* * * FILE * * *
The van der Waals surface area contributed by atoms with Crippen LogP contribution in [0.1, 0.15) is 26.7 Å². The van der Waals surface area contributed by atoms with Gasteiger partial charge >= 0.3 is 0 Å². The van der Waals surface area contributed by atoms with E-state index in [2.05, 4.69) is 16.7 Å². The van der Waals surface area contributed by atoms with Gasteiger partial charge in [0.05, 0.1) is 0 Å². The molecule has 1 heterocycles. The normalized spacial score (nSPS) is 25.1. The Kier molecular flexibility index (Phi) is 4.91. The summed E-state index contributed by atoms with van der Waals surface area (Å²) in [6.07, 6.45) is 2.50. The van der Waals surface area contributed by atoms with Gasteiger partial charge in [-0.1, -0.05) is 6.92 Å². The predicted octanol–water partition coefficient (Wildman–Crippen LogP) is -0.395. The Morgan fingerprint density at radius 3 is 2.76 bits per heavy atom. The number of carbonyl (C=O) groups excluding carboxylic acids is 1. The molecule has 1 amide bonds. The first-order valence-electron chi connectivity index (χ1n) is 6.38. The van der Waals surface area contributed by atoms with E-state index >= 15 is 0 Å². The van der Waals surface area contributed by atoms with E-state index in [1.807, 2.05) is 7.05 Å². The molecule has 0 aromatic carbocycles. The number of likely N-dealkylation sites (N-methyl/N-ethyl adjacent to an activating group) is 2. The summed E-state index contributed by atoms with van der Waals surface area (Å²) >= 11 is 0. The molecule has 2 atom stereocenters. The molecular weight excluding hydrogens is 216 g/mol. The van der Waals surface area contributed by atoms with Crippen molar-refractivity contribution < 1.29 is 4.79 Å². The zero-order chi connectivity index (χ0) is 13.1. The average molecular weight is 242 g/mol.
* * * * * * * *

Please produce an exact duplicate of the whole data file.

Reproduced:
The van der Waals surface area contributed by atoms with Crippen LogP contribution in [0.1, 0.15) is 26.7 Å². The van der Waals surface area contributed by atoms with Gasteiger partial charge >= 0.3 is 0 Å². The van der Waals surface area contributed by atoms with E-state index in [2.05, 4.69) is 16.7 Å². The van der Waals surface area contributed by atoms with Gasteiger partial charge in [0.05, 0.1) is 0 Å². The molecule has 1 heterocycles. The normalized spacial score (nSPS) is 25.1. The Kier molecular flexibility index (Phi) is 4.91. The summed E-state index contributed by atoms with van der Waals surface area (Å²) in [6.07, 6.45) is 2.50. The van der Waals surface area contributed by atoms with Gasteiger partial charge in [-0.1, -0.05) is 6.92 Å². The predicted octanol–water partition coefficient (Wildman–Crippen LogP) is -0.395. The Morgan fingerprint density at radius 3 is 2.76 bits per heavy atom. The number of carbonyl (C=O) groups excluding carboxylic acids is 1. The molecule has 1 amide bonds. The first-order valence-electron chi connectivity index (χ1n) is 6.38. The van der Waals surface area contributed by atoms with E-state index >= 15 is 0 Å². The van der Waals surface area contributed by atoms with E-state index in [1.807, 2.05) is 7.05 Å². The molecule has 0 aromatic carbocycles. The number of likely N-dealkylation sites (N-methyl/N-ethyl adjacent to an activating group) is 2. The summed E-state index contributed by atoms with van der Waals surface area (Å²) >= 11 is 0. The molecule has 2 atom stereocenters. The molecular weight excluding hydrogens is 216 g/mol. The van der Waals surface area contributed by atoms with Crippen molar-refractivity contribution < 1.29 is 4.79 Å². The zero-order chi connectivity index (χ0) is 13.1. The average molecular weight is 242 g/mol.